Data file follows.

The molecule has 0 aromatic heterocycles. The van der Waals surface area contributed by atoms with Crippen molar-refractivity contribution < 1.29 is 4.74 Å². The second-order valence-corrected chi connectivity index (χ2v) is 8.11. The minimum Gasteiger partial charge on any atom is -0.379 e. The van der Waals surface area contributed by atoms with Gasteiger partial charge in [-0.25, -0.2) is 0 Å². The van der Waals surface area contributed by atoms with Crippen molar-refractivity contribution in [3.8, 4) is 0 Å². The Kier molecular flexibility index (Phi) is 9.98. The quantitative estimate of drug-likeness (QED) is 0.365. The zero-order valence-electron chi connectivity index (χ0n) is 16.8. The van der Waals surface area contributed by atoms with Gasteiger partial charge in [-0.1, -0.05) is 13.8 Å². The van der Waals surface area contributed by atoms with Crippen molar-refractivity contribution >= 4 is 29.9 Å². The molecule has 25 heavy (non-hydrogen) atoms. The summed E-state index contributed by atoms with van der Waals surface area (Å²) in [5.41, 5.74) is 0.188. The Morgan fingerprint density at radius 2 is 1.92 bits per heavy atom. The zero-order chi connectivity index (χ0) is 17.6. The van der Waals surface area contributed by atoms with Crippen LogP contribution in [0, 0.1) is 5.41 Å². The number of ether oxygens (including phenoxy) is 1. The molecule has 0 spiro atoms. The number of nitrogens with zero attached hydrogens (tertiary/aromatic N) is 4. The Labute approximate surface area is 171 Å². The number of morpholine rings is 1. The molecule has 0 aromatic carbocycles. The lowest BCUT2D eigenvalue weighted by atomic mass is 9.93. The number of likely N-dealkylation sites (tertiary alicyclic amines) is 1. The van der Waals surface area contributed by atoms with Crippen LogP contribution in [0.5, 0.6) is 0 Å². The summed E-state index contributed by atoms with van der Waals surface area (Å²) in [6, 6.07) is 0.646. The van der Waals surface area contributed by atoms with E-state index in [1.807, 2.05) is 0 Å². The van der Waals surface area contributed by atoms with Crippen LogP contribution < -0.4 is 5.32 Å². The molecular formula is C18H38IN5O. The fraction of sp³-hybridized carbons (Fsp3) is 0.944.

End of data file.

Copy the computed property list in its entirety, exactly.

The molecule has 0 aromatic heterocycles. The van der Waals surface area contributed by atoms with Crippen molar-refractivity contribution < 1.29 is 4.74 Å². The second-order valence-corrected chi connectivity index (χ2v) is 8.11. The minimum Gasteiger partial charge on any atom is -0.379 e. The van der Waals surface area contributed by atoms with Gasteiger partial charge in [-0.25, -0.2) is 0 Å². The van der Waals surface area contributed by atoms with Crippen molar-refractivity contribution in [3.8, 4) is 0 Å². The Kier molecular flexibility index (Phi) is 9.98. The quantitative estimate of drug-likeness (QED) is 0.365. The zero-order valence-electron chi connectivity index (χ0n) is 16.8. The van der Waals surface area contributed by atoms with Gasteiger partial charge in [-0.1, -0.05) is 13.8 Å². The van der Waals surface area contributed by atoms with Crippen molar-refractivity contribution >= 4 is 29.9 Å². The molecule has 25 heavy (non-hydrogen) atoms. The summed E-state index contributed by atoms with van der Waals surface area (Å²) in [5.41, 5.74) is 0.188. The Morgan fingerprint density at radius 2 is 1.92 bits per heavy atom. The zero-order chi connectivity index (χ0) is 17.6. The van der Waals surface area contributed by atoms with Crippen LogP contribution in [0, 0.1) is 5.41 Å². The number of ether oxygens (including phenoxy) is 1. The molecule has 0 spiro atoms. The number of nitrogens with zero attached hydrogens (tertiary/aromatic N) is 4. The Labute approximate surface area is 171 Å². The number of morpholine rings is 1. The molecule has 0 aromatic carbocycles. The lowest BCUT2D eigenvalue weighted by atomic mass is 9.93. The number of likely N-dealkylation sites (tertiary alicyclic amines) is 1. The van der Waals surface area contributed by atoms with Crippen LogP contribution in [0.5, 0.6) is 0 Å². The summed E-state index contributed by atoms with van der Waals surface area (Å²) in [6, 6.07) is 0.646. The van der Waals surface area contributed by atoms with E-state index in [1.807, 2.05) is 0 Å². The van der Waals surface area contributed by atoms with Crippen LogP contribution < -0.4 is 5.32 Å². The molecular formula is C18H38IN5O. The fraction of sp³-hybridized carbons (Fsp3) is 0.944.